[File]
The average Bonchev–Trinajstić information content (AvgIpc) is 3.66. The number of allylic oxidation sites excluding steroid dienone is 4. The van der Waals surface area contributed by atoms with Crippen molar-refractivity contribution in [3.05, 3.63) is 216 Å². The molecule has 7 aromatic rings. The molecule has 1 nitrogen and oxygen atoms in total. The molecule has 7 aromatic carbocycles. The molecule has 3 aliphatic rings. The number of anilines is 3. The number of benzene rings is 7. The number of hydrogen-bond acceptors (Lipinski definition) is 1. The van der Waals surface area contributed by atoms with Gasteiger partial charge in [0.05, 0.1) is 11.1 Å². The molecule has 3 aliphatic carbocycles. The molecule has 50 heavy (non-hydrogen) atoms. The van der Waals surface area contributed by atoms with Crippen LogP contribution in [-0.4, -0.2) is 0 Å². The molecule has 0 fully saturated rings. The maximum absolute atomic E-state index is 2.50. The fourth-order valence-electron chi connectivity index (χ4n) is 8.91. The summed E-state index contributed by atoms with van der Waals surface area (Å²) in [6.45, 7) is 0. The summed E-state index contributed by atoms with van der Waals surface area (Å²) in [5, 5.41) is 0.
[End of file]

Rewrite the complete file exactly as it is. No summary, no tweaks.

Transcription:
The average Bonchev–Trinajstić information content (AvgIpc) is 3.66. The number of allylic oxidation sites excluding steroid dienone is 4. The van der Waals surface area contributed by atoms with Crippen molar-refractivity contribution in [3.05, 3.63) is 216 Å². The molecule has 7 aromatic rings. The molecule has 1 nitrogen and oxygen atoms in total. The molecule has 7 aromatic carbocycles. The molecule has 3 aliphatic rings. The number of anilines is 3. The number of benzene rings is 7. The number of hydrogen-bond acceptors (Lipinski definition) is 1. The van der Waals surface area contributed by atoms with Gasteiger partial charge in [0.05, 0.1) is 11.1 Å². The molecule has 3 aliphatic carbocycles. The molecule has 50 heavy (non-hydrogen) atoms. The van der Waals surface area contributed by atoms with Crippen LogP contribution in [-0.4, -0.2) is 0 Å². The molecule has 0 fully saturated rings. The maximum absolute atomic E-state index is 2.50. The fourth-order valence-electron chi connectivity index (χ4n) is 8.91. The summed E-state index contributed by atoms with van der Waals surface area (Å²) in [6.45, 7) is 0. The summed E-state index contributed by atoms with van der Waals surface area (Å²) in [5, 5.41) is 0.